Our engineer has advanced engineering tools at his disposal. Arguably, one of the coolest in our facility’s arsenal is our scanning device. This high-tech piece of equipment allows our engineer to scan anything in 3D space into a computer file. The file is then uploaded to a computer so the engineer can design whatever they want within the 3D space they scanned. The fine-tuned hands-on engineering element is still there, it’s just done a lot faster and just as accurate with this machine. We call this contraption the Faro Design ScanArm and we have a full, detailed writeup on how it works. Cool technology aside, let’s get into the design of this catch can kit.
Every vehicle’s engine bay components experiences vibration. It’s automotive nature. But catch cans can’t be subject to this rigorous shifting because the lines to each can port must remain in place, so we need to find a spot on the chassis that will have the least amount of vibration. The strut tower is a great spot for secure fitment. Since the strut bar stands as a symbol for rigidity and stability in comparison to other components, the part of the chassis that it mounts to became the prime location for our project, and thus, the first place the engineer scanned.
Mounting brackets for a catch can project are basically wild cards. You really don’t know what they will look like until the initial designs have been finalized. We had to use precise equipment because we knew that there needed to be a good balance between material thickness, strength and clearance below the strut bar. All cars may not have the strut bar, but for those who do, we want to make sure you can still use this kit. Once the bracket is designed, we need to fabricate a prototype. In the past, a long and arduous process ensued to make a physical prototype. It involved a lot of calculating, measuring, cutting, fitments, re-fitments, re-cutting – you get the idea. It was a manual process. While we were still able to produce products with spot-on fitment, those days are now behind us. We’ve got a machine built to pump out designs like this in mere minutes. It’s called a waterjet. As the engineer finishes his CAD (computer-aided design) part, he sends the file to our fabricator, and that file is uploaded into the programming of this large machine. The waterjet, using a mixture of water and an abrasive material, can shoot liquid out at over 30,000 psi to cleanly slice through large metal sheets, cutting out what is on the file with pinpoint accuracy.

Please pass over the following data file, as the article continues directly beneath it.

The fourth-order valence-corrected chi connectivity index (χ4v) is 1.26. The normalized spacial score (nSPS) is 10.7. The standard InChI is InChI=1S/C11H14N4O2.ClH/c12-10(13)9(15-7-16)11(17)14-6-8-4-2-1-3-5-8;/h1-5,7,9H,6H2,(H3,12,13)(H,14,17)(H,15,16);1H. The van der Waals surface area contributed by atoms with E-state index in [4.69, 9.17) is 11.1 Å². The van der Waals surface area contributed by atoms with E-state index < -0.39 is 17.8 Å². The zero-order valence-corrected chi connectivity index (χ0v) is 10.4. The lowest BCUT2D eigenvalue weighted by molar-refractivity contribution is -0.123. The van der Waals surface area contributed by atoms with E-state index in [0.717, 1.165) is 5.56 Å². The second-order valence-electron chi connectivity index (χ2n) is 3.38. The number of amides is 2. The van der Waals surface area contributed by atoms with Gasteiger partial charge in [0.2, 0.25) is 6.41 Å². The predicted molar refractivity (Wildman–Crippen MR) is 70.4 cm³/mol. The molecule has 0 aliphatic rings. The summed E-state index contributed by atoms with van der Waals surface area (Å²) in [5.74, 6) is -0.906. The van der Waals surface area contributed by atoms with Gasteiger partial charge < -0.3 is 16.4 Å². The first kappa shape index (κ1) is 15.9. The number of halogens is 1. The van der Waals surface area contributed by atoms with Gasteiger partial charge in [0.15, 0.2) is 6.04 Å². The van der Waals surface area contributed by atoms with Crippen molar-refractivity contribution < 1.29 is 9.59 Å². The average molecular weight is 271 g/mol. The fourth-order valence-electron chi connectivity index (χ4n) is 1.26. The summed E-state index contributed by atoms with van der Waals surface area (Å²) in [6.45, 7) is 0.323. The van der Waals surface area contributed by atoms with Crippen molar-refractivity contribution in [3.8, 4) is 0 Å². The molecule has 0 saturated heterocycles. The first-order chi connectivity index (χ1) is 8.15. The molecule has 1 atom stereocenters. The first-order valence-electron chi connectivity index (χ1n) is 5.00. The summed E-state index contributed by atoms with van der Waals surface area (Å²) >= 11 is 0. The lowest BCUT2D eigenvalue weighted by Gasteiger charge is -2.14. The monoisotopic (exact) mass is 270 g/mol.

Our shop foreman, Mike, helped put together a video (see below) of the waterjet in action. It’s an informative breakdown of the machine and how it operates, which includes some innovation on our part with the use of a Mishimoto cooling system!
After the waterjet process is complete, the raw bracket is bent into the proper shape and slapped onto our loaner Mustang GT.
The hose routing is an approximate placement and for now, it will work. The car needs to be driven for a few hundred miles to see how our catch can setup works. The next time we bring this Mustang back in, we will show you how much oil will was caught.